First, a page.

Shenzhen to play bigger role in driving nation's high-quality growth
Guangdong's Shenzhen is expected to stir up a new wave of technological innovation which will allow the city to play a bigger role in driving China's high-quality growth.
The city has accelerated the setup of R&D innovation organizations. Local government and Shenzhen-based Huawei teamed up on Monday to jointly establish a national industrial innovation center, while Guangdong province last week announced it was establishing a new provincial-level laboratory for artificial intelligence and the digital economy in Shenzhen.
These centers and labs will focus on both new technology studies and the transformation of scientific research as they unite universities, companies and major technology equipment providers, such as the National Supercomputing Center in Shenzhen.
A plan released in August by the Communist Party of China Central Committee and the State Council said it is supporting the city in building a comprehensive State-level science center, as well as innovation incubators in the fields of 5G, AI, internet science and technology, life information and biomedicine.
The city is already leading in technology innovation in terms of patent volumes. The number of World Intellectual Property Organization's Patent Cooperation Treaty (PCT) filings from Shenzhen-based companies reached 18,000 in 2018, ranking it first in China for the 15th straight years and putting it on a par with Germany in the number of filings.
Emerging industries have become the main battlefield in new technologies.
In terms of patent application filers, Shenzhen-based telecoms giant Huawei ranks first and ZTE stands fifth. The local government said the city's 5G-related PCT ranks first among major innovation cities worldwide.
The city's startups are also shining in the international market. Sales of Shenzhen-based startup Arashi Vision Co's 360-degree camera have surged sharply.
"In the first half of 2019, our sales volume doubled and our Insta 360 panoramic camera accounted for about 85 percent of the global market," said Liu Jingkang, the firm's founder and chief executive officer.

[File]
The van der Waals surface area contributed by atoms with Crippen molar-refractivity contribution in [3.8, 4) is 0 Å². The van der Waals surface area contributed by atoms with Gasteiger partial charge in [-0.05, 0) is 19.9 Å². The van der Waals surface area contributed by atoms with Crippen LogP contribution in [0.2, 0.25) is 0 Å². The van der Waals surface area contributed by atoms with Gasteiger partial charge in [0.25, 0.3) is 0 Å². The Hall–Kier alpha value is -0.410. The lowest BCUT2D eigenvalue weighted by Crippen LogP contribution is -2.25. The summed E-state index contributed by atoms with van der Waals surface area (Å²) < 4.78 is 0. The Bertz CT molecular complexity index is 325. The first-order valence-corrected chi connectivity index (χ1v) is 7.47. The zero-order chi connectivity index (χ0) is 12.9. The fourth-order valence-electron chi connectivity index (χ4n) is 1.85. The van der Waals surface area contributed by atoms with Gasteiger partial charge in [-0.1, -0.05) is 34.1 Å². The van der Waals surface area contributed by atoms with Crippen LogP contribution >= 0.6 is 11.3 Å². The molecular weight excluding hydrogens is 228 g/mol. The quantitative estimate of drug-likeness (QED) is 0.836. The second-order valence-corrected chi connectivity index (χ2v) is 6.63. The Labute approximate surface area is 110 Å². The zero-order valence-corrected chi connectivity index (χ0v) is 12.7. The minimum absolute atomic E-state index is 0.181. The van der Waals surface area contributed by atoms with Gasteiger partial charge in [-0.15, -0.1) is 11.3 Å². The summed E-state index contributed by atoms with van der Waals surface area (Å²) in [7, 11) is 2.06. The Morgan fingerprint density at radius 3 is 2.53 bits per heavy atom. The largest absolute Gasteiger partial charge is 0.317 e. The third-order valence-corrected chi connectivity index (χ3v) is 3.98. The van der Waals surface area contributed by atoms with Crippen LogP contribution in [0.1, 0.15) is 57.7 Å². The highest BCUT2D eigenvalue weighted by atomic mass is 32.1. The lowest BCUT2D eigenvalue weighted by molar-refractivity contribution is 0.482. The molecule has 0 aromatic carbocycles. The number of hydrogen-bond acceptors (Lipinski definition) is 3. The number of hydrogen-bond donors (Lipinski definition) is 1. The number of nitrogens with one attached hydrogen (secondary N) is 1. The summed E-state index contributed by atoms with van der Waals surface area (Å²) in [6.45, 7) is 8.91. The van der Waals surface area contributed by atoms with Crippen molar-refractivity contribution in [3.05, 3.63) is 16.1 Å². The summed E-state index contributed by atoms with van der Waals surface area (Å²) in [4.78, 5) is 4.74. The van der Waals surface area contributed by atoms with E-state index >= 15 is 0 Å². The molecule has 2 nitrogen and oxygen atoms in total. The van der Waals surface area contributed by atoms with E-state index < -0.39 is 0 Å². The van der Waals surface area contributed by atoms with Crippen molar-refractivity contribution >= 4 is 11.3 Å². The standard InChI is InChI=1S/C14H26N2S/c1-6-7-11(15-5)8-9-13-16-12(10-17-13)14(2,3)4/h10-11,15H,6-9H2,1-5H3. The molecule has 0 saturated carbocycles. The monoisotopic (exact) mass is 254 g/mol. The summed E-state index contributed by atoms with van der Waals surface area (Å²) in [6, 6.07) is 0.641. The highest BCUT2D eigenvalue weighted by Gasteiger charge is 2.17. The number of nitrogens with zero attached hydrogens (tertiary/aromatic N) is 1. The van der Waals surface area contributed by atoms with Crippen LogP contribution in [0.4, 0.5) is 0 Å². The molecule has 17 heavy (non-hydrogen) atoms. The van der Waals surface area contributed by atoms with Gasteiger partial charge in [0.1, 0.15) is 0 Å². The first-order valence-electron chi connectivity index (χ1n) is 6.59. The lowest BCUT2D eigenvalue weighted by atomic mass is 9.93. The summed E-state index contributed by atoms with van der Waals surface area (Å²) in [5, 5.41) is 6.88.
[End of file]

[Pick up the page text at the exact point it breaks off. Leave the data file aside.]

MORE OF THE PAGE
He added the company has caught up with GoPro, one of the world's most popular sports cameras, and climbed to the top of the professional panoramic camera market.
The firm's products are sold in more than 3,500 stores in about 150 countries and regions and about 80 percent of its revenue comes from overseas, primarily the United States, Europe and Japan.
The high level of technological innovation and product quality helped the company win customers in the global market. About 10 percent of its revenue went into research and development last year.
The gross domestic product of the city in the first half recorded a year-on-year increase of 7.4 percent to 1.2 trillion yuan ($176 billion), data released from the Guangdong Provincial Statistics Bureau said.
The high-tech industry is one of the biggest contributors. In the first half of 2019, the output value of the city's high-tech industry hit more than 1 trillion yuan, up by 11 percent over the same period of last year, and its added-value surged more than 12 percent, the data showed.
Exports reached 757.14 billion yuan in the first six months, up 5.1 percent from the same period of last year. Trade volume with Belt and Road countries and regions rose 5.7 percent.
In the last 40 years, Shenzhen has transformed itself from a fishing village to an international innovation city, said Mao Yanhua, deputy director of Sun Yat-sen University's Institute for Free Trade Zone Research.
Its future tasks are high-quality development and to tackle rapidly changing trading environments, he noted.